Khadr – no legal basis…

July 3, 2014

 Canadian Press – Colin Perkel
Secret U.S. memo suggests no legal basis to charge Omar Khadr with war crimes 

A memo by the US Department of Justice has come to light in a case pursued by the N.Y. Times and the American Civil Liberties Union (ACLU).  Specifically, the Defense Department wanted to know the legal status of CIA agents who are not part of the military and do not wear a uniform but who operated drones, and asked Justice if these agents could be charged with acts of war criminality.  The Justice memo, secret until released to the Times and ACLU,  responded that war criminality did not depend on whether the agent was part of the military or uniformed but war criminality turns on the individual’s actions.  The ruling would mean that the US courts should set aside Khadr’s conviction immediately.  The discovery has application to all the cases in Guantanamo Bay and raises more ugly questions about whether Canada knew as well as the US prosecutors and if not, did the US deliberately mislead the Canadian government.  Khadr is still jailed in Edmonton, serving the rest of the US sentence.    Related article – Toronto Star – Michelle Shepherd   U.S. ‘drone memo’ offers legal ammunition in Omar Khadr case

 Toronto Star – Nicholas Keung
Legislated racism commemorated on Canada Day 

The Road to Justice is a new exhibit at Toronto City Hall intended to ring some alarm bells around how the law can be used for justice or for discriminatory ends.  Besides the obvious connection to the new citizenship act in Canada, Canadians should be asking if discarding the Chinese labourers a century ago after they built the railway has any parallels in the migrant workers scene.  The exhibit is travelling the country.   Related article:  The Globe and Mail – Jane Taber   PEI, Nova Scotia join Alberta in opposing changes to foreign worker program    Related article: Toronto Star   – Debra Black  Immigration experts say Bill C-24 discriminatory and weakens citizenship

 Hamilton Spectator (ON) – Nicole O’Reilly
Team studying acquired brain injuries in Hamilton inmates 

Experts have known for some time that acquired brain injuries make the problems with mental illness in the justice system more difficult to deal with, given the potential for cognitive impairment.  While the research is scarce, and preliminary at this stage, a working group in Hamilton have discovered a very high ratio of symptoms of brain injury among inmates on the ‘special needs’ range of the Hamilton-Wentworth Detention Centre.  Besides impacting on decision making, the acquired brain injury condition appears to impact on depression and anxiety as well as suicide.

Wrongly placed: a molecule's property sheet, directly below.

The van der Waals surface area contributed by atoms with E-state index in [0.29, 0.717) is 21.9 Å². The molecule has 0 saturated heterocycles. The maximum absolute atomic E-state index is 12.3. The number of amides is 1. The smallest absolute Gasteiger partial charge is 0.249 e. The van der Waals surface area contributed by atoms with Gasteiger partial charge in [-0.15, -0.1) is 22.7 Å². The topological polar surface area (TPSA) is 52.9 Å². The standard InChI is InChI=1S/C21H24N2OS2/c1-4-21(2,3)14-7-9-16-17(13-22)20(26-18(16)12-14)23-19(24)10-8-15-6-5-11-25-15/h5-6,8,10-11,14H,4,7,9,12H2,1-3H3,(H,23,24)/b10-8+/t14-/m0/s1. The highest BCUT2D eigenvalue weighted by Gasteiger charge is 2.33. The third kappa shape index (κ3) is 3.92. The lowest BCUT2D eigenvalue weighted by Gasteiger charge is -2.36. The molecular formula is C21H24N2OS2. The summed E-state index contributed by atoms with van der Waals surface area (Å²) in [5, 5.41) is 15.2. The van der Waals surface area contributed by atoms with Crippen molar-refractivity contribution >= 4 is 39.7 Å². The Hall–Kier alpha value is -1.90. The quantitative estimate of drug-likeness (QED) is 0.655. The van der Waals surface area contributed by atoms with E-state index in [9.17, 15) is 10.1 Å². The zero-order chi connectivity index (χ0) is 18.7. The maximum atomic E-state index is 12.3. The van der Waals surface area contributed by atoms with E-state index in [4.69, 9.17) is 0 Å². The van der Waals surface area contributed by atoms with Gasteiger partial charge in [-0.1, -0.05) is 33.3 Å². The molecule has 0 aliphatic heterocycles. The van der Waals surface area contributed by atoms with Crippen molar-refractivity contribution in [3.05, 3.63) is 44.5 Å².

Kitchener-Waterloo Record – Carol Goar
U.S. mayors tackle income inequality, why can’t Canadian politicians?

US mayors have spent their most recent national conference looking at the impact of income inequality in their cities.  After listing some of specific concerns of the US mayors, Goar reviews the appearance of income inequality on the agenda of the mayors of Canadian cities,  the Federation of Canadian Municipalities, the provincial and federal political parties.


Ionia Sentinel Standard (LA) –  Dave Marsden
For New Orleans, restorative justice means reconciliation 

Rethinkers the students call themselves and they want to be heard about restorative approaches to school discipline and to prevention of violence.  The Rethinkers responded to the National Forum on Youth Violence Prevention and want the emphasis on repairing harm rather than punishing offenders.  The Centre of Restorative Approaches (CRA) has been active since 2009 encouraging circle work, community conferencing and professional development.

 BroCap (AUS) – Brotherhood of St. Lawrence
National Inquiry into Children in Immigration Detention 2014 – APS 

The article is an executive summary of the presentation by the Australian Psychological Association to the Australian Human Rights Commission, presently hearing around the immigrant detention of children.  “Australia’s immigration detention policy is also in direct opposition to the wealth of evidence and current international practice of promoting optimal settings for children to thrive, as well as outside the Australian Government’s policies supporting effective mental health and suicide prevention programs.”   Full document:  (A 24 page downloadable pdf) A submission by the Australian Psychological Society to the Australian Human Rights Commission   Related article:  Latin Post – Nicole Akoukou Thompson     Unaccompanied and Undocumented in America: Maria Hinojosa of NPR’s ‘Latino USA’ on the Treatment of Migrant Children in Detention Centers  Related article:  Guardian (AUS) – Sophie Peer    A child will die in immigration detention unless the system changes